DES MOINES — An anti-human trafficking advocate in Cedar Rapids received a service award from the state governor Thursday.
Teresa Davidson, the anti-human trafficking coordinator at Mercy Medical Center and executive director of a nonprofit on the issue, was given the Outstanding Anti-Human Trafficking Service Award at the State Capitol.
“There are so many people who deserve this recognition before me, so many people working behind the scenes,” Davidson said in an interview with The Gazette this week. “For me to get this award, it’s humbling because it’s on the back of a lot of work other people do.”
Davidson is the founder and executive director of Chains Interrupted, a not-for-profit founded in 2016 to address the issue in Cedar Rapids area.
She was also named as Mercy’s anti-human trafficking coordinator this past year, a new position at the hospital that is the first of its kind in the state.
In this role, Davidson — who is also a nurse practitioner at Mercy — works to establish response protocols hospital staffers can use to help patients who may be victims or survivors of human trafficking.
Davidson said she has received 21 referrals since May, with the majority of referrals coming from other agencies or organizations that come across a victim or survivor of human trafficking.
“There’s now somebody to call, somebody to do something about it,” Davidson said. “I even got a referral from New York. There’s a child from New York who’s run away, and they know that child is in Iowa. So they reached out to me because there’s someone to reach out to.”
The U.S. Department of Homeland Security defines human trafficking as a form of modern-day slavery that involves the use of force, fraud or coercion of a person to obtain some type of labor or commercial sex act.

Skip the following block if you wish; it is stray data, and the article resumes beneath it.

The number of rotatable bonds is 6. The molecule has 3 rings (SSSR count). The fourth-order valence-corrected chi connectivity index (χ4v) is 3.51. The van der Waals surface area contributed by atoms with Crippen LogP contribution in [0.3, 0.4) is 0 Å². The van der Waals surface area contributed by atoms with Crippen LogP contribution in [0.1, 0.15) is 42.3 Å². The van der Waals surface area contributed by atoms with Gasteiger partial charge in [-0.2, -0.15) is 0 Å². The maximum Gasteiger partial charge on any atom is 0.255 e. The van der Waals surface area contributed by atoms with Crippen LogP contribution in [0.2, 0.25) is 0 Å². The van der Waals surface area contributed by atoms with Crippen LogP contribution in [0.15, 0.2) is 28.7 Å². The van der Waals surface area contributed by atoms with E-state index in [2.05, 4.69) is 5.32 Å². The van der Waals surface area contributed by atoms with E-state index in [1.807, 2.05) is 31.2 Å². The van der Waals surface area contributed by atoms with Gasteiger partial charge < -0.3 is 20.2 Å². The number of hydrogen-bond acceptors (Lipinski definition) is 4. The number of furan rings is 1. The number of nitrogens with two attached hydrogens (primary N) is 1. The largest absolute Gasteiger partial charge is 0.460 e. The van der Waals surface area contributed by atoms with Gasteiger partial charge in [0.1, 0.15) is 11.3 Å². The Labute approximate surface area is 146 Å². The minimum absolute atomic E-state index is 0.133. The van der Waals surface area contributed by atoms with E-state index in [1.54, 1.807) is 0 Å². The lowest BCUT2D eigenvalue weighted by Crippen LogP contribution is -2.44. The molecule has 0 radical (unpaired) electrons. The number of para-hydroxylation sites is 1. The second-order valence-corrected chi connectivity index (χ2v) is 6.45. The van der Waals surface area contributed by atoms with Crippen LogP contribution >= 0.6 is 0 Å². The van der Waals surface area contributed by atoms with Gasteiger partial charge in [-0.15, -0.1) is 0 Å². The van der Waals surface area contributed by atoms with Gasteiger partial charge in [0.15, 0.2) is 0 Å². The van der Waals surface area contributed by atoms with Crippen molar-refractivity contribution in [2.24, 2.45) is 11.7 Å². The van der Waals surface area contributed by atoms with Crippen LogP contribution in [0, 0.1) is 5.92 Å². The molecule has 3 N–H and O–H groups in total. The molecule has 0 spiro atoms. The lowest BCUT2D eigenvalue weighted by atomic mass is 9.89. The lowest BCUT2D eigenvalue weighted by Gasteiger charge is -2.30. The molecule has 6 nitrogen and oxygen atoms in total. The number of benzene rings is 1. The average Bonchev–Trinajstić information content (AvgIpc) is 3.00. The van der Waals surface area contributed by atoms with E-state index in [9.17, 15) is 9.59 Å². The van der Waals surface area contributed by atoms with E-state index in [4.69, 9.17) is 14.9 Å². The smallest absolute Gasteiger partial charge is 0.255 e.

It’s difficult to track the issue, but some international organizations estimate millions of victims worldwide.
The National Human Trafficking Hotline reports more than 8,500 cases opened by U.S. law enforcement in 2017.
The hotline reports it took 218 calls that referred to Iowa in 2017, which led to 74 cases opened by law enforcement.
Davidson, who has been involved in advocacy for six years, said she’s seen more awareness surrounding the issue, which, in turn, has led to more efforts statewide to curb human trafficking.
“Once you hear about it, once you meet someone affected by it, it changes your whole life,” she said. “It certainly changed mine.”
Gov. Kim Reynolds also signed a proclamation declaring January as “Slavery and Human Trafficking Prevention and Awareness Month” on Thursday, emphasizing the issue as a priority for her administration.
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“I want you to know how deeply committed my administration is to continue our partnership,” Reynolds said during Thursday’s event honoring Davidson. “ ... I understand the urgent need to prevent human trafficking in our state.
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